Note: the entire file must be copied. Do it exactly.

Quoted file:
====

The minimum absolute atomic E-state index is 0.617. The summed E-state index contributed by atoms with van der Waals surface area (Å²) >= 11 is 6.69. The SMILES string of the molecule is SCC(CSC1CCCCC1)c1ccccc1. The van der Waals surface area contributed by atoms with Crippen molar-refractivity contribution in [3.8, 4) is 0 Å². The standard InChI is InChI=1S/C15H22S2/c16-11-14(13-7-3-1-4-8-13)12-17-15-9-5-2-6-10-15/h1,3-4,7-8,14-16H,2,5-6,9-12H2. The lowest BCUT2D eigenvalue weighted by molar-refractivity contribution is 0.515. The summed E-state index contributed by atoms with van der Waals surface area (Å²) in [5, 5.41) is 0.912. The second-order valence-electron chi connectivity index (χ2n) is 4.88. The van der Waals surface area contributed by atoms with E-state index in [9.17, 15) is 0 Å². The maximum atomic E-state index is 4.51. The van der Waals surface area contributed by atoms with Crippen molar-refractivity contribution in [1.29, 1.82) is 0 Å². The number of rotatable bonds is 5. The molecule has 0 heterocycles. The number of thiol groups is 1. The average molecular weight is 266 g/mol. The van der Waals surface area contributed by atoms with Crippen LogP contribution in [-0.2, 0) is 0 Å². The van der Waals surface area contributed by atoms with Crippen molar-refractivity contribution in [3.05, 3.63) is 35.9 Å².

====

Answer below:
The minimum absolute atomic E-state index is 0.617. The summed E-state index contributed by atoms with van der Waals surface area (Å²) >= 11 is 6.69. The SMILES string of the molecule is SCC(CSC1CCCCC1)c1ccccc1. The van der Waals surface area contributed by atoms with Crippen molar-refractivity contribution in [3.8, 4) is 0 Å². The standard InChI is InChI=1S/C15H22S2/c16-11-14(13-7-3-1-4-8-13)12-17-15-9-5-2-6-10-15/h1,3-4,7-8,14-16H,2,5-6,9-12H2. The lowest BCUT2D eigenvalue weighted by molar-refractivity contribution is 0.515. The summed E-state index contributed by atoms with van der Waals surface area (Å²) in [5, 5.41) is 0.912. The second-order valence-electron chi connectivity index (χ2n) is 4.88. The van der Waals surface area contributed by atoms with E-state index in [9.17, 15) is 0 Å². The maximum atomic E-state index is 4.51. The van der Waals surface area contributed by atoms with Crippen molar-refractivity contribution in [1.29, 1.82) is 0 Å². The number of rotatable bonds is 5. The molecule has 0 heterocycles. The number of thiol groups is 1. The average molecular weight is 266 g/mol. The van der Waals surface area contributed by atoms with Crippen LogP contribution in [-0.2, 0) is 0 Å². The van der Waals surface area contributed by atoms with Crippen molar-refractivity contribution in [3.05, 3.63) is 35.9 Å².